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Case Reports in Neurological Medicine
Volume 2013 (2013), Article ID 927587, 2 pages
http://dx.doi.org/10.1155/2013/927587
Case Report

Paroxysmal Nonkinesigenic Dyskinesia with Tremor

Department of Neurology, New York Medical College, Munger Pavilion, 4th Floor, 40 Sunshine Cottage Road, Valhalla, NY 10595, USA

Received 12 June 2013; Accepted 29 August 2013

Academic Editors: C.-C. Huang, P. Mir, and M. Turgut

Copyright © 2013 Robert Fekete. This is an open access article distributed under the Creative Commons Attribution License, which permits unrestricted use, distribution, and reproduction in any medium, provided the original work is properly cited.

Abstract

Introduction. Paroxysmal nonkinesigenic dyskinesia (PNKD) consists of episodes of chorea, athetosis, or dystonia which are not triggered by movement, with complete remission between episodes. A case of genetically confirmed PNKD with simultaneous tremor has not been previously reported. Case Report. The patient is an 86-year-old right-handed female who presented with episodic stiffness, with onset at age 9. Attacks have a prodrome of difficulty in speaking, followed by abnormal sensation in extremities. Episodes consist of dystonia of trunk associated with upper and lower extremity chorea. There is complete resolution between attacks except for persistent mild head tremor and action tremor of both extremities. Attack frequency and duration as well as tremor amplitude escalated two and a half years ago, in correlation with development of breast carcinoma. Episodes improved after successful cancer treatment, but higher amplitude tremor persisted. There is an autosomal dominant family history of similar episodes but not tremor. Genetic diagnosis was confirmed via A7V mutation of the myofibrillogenesis regulator (MR-1) gene. Conclusion. Exacerbation due to another medical or psychiatric condition should be considered if there is unexpected deterioration in episode frequency or length. PNKD due to MR-1 mutation may exist even in the presence of action tremor.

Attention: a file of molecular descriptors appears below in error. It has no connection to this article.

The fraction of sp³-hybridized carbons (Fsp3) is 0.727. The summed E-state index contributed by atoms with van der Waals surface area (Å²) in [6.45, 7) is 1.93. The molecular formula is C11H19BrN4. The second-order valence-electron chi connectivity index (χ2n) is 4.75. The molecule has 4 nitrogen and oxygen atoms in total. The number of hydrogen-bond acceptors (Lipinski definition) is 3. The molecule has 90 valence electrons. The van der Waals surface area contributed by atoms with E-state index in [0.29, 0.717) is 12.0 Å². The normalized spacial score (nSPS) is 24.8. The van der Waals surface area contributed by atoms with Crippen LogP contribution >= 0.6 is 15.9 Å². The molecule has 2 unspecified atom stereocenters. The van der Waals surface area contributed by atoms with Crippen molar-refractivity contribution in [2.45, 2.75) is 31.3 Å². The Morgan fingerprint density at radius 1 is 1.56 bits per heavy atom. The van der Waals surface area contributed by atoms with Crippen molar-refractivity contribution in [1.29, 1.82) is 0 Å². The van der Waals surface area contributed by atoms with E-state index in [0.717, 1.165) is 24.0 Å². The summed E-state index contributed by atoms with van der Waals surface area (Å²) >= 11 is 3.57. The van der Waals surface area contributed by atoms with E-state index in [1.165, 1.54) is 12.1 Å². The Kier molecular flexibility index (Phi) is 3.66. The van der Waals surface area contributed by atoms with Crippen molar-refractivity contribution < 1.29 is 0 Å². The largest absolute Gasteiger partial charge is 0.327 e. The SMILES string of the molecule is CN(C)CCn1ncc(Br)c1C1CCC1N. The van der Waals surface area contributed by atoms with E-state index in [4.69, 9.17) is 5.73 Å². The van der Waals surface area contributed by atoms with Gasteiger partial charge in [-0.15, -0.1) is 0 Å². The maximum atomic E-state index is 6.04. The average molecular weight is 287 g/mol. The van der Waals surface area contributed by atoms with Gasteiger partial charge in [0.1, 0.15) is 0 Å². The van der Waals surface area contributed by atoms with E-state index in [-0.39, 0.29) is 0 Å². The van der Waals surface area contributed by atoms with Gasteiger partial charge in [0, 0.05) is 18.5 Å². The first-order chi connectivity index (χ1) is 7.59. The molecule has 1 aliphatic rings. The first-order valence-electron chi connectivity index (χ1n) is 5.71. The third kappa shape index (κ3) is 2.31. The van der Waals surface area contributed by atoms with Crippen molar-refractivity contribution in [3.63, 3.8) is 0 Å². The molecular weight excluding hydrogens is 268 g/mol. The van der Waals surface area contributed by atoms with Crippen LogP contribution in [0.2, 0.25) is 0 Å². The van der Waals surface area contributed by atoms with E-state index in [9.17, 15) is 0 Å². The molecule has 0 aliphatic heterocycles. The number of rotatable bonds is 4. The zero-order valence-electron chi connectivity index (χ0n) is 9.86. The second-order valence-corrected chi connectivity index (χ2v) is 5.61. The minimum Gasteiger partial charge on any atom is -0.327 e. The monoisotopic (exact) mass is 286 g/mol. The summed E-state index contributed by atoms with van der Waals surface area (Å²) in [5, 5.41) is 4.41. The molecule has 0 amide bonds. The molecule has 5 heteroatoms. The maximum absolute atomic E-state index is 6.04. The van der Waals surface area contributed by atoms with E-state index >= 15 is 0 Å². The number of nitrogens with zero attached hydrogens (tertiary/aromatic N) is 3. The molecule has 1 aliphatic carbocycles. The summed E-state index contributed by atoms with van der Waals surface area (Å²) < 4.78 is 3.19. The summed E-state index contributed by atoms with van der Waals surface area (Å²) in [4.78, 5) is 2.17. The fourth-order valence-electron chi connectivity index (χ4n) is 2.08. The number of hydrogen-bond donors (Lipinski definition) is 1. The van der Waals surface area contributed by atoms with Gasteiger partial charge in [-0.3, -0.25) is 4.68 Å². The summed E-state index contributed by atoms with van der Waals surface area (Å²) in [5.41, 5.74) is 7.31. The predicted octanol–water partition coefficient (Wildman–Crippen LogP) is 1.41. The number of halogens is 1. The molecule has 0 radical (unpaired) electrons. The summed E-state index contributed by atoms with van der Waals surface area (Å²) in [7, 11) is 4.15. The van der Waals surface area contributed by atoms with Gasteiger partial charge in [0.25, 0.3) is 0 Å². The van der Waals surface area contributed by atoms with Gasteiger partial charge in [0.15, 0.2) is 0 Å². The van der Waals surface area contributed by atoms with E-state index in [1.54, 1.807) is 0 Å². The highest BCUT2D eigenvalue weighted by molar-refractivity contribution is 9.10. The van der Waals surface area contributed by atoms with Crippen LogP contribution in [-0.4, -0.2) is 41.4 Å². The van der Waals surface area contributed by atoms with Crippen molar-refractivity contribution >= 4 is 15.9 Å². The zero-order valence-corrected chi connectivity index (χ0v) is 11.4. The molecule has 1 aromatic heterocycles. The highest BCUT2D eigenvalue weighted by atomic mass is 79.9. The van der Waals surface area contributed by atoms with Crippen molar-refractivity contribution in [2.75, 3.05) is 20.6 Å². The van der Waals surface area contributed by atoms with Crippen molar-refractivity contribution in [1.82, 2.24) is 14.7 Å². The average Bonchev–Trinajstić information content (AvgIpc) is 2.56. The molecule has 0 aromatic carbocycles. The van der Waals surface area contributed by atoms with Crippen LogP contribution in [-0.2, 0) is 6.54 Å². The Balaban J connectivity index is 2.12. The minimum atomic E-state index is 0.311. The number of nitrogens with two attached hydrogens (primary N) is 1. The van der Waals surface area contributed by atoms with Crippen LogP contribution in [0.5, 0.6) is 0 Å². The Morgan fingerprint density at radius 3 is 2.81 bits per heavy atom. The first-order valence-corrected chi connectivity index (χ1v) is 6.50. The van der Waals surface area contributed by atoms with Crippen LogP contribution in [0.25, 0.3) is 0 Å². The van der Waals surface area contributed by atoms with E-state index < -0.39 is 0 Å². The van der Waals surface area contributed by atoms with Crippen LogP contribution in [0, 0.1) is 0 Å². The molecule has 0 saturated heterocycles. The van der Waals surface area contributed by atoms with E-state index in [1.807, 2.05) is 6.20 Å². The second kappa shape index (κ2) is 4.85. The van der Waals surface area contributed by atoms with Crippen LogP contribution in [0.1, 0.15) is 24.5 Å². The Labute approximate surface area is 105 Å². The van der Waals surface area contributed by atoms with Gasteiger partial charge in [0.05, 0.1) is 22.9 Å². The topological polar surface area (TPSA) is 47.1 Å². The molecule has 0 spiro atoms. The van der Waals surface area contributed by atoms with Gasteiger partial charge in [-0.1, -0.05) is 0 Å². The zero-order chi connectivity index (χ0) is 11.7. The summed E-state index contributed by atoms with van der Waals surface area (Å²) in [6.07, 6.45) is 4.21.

1. Introduction

Paroxysmal nonkinesigenic dyskinesia (PNKD) consists of episodes of chorea, athetosis, or dystonia which are not triggered by movement, with complete remission between episodes [1]. Other names for this disorder include paroxysmal dystonic choreoathetosis (PDC), familial paroxysmal dyskinesia type 1 (FPD1), dystonia 8 (DYT8), and Mount-Reback syndrome. Mount and Reback used the term familial paroxysmal choreoathetosis in the first case description of PNKD in 1941. A case of genetically confirmed PNKD with simultaneous tremor has not been previously reported.

2. Case Report

The patient is an 86-year-old right-handed female who presents for evaluation of tremor and episodic stiffness. She had attacks of muscle stiffness since about age 9. Attacks have a prodrome of tongue heaviness and difficulty in speaking, followed by abnormal sensation in bilateral upper extremities. She remains fully conscious during the episodes. The actual episodes consist of dystonia of trunk associated with unilateral or bilateral upper and lower extremity chorea. About a quarter of the attacks are unilateral. There is complete resolution of symptoms between attacks except for persistent mild horizontal and vertical head tremor as well as action tremor of both extremities, also with onset at age 9. Hence she was able to play baseball and basketball at this age. There is an extensive family history of similar episodes but not tremor inherited in autosomal dominant fashion.

Psychological stress can trigger episodes, as a few have occurred just after medical appointments and phlebotomy. Caffeine exacerbates her condition. She refuses to drink coffee and only rarely drinks tea, both of which can cause attacks. She is able to handle a half a cup of hot chocolate with milk each morning. She does not drink alcohol. Surprisingly, evening diazepam did not prevent episodes and daytime as needed diazepam did not abort episodes. She will try clonazepam as that was reported to be more effective in PNKD [1].